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In the Médoc, grands crus, oysters and entrecôte on the menu of the "longest marathon in the world"

After two years of absence due to the Covid-19 pandemic, 8,500 runners, most of them in disguise and strolling to the rhythm of the bandas, took part in this race with schoolboy humor, which crosses the vines of the great wine appellations - Pauillac, Saint-Julien, Haut Médoc and Saint-Estèphe - from the left bank of Bordeaux.

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In the Médoc, grands crus, oysters and entrecôte on the menu of the "longest marathon in the world"

After two years of absence due to the Covid-19 pandemic, 8,500 runners, most of them in disguise and strolling to the rhythm of the bandas, took part in this race with schoolboy humor, which crosses the vines of the great wine appellations - Pauillac, Saint-Julien, Haut Médoc and Saint-Estèphe - from the left bank of Bordeaux.

Dressed as Rambo, Pirate of the Caribbean, Brice de Nice or in costumes in the shape of giant popcorn boxes, most of the thousands of amateur marathon runners - including many foreigners - played the game, donning eccentric disguises, to meet to the theme "the Médoc makes its cinema" of this 36th edition.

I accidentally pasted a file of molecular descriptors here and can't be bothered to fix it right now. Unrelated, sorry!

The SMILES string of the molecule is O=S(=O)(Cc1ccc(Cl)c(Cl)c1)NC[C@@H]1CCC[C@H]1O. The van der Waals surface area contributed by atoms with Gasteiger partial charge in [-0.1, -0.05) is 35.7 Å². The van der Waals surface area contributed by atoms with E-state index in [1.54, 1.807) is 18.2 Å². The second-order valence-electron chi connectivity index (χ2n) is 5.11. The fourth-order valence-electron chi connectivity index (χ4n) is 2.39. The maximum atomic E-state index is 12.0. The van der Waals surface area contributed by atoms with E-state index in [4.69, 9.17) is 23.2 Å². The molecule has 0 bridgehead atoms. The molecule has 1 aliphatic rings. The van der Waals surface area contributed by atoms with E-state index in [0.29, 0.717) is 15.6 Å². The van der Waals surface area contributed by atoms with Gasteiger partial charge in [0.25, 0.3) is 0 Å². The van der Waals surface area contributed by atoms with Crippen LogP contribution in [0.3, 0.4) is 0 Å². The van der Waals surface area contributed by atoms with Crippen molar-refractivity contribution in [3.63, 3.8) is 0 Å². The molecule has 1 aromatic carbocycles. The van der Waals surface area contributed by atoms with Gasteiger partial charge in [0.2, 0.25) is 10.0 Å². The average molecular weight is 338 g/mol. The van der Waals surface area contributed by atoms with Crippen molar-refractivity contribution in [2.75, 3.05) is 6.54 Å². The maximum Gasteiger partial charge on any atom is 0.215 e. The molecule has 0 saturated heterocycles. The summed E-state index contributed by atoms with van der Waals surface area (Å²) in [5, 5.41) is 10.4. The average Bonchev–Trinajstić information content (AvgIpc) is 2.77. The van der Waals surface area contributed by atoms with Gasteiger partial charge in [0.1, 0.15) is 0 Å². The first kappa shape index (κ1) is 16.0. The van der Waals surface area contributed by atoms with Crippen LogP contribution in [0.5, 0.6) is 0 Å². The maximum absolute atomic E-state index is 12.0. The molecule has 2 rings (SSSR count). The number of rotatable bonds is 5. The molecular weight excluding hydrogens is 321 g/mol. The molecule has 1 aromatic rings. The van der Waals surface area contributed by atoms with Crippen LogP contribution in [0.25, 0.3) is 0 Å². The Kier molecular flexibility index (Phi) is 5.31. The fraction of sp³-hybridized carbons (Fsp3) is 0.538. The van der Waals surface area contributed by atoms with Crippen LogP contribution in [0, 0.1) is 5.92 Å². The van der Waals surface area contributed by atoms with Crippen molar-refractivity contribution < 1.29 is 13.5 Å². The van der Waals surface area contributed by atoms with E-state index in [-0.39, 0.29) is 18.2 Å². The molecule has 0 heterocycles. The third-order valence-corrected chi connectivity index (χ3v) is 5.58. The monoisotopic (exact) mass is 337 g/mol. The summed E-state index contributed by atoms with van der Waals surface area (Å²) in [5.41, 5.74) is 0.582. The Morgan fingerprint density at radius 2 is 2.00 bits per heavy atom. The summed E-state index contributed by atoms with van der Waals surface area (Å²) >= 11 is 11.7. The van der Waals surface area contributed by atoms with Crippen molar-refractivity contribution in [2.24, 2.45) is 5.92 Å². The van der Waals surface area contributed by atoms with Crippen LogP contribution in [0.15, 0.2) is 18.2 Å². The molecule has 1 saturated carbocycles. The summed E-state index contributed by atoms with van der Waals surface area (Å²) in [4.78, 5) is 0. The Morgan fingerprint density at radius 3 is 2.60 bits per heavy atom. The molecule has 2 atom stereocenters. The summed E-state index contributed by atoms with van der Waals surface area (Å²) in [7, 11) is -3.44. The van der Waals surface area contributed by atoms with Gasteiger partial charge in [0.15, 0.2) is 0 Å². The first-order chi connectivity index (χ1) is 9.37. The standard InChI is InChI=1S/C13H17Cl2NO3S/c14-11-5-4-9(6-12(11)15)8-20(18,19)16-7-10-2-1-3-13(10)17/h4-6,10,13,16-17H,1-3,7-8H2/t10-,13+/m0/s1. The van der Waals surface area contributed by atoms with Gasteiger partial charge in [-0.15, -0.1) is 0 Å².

If the winners Freddy Guimard, for the men, and Sandra Gouault, for the women, completed the course in 2h29 and 3h10 - winning their weight in Grands Crus - the majority of the participants take their time to celebrate. They have until 6:30 am to cross the finish line and leave with a bottle promised to all the "finishers".

And it's a performance in itself, because throughout the event, 21 "wine-sports tests" - in this case tastings of great wines offered by the castles crossed - then up to 18,000 oysters, 200 kg of rib steak and ice cream are offered to runners as supplies.

"There are a lot of aid stations... it's very, very plentiful. We cover kilometers but there is no notion of time", explains Nicolas Alain, an amateur runner accustomed to the Médoc marathon and who came " on a relaxing outing".

For winegrower Emeline Borie, who had a supply point at km 20 on her estate at Château Grand-Puy-Lacoste, "water is nice, but wine is better".

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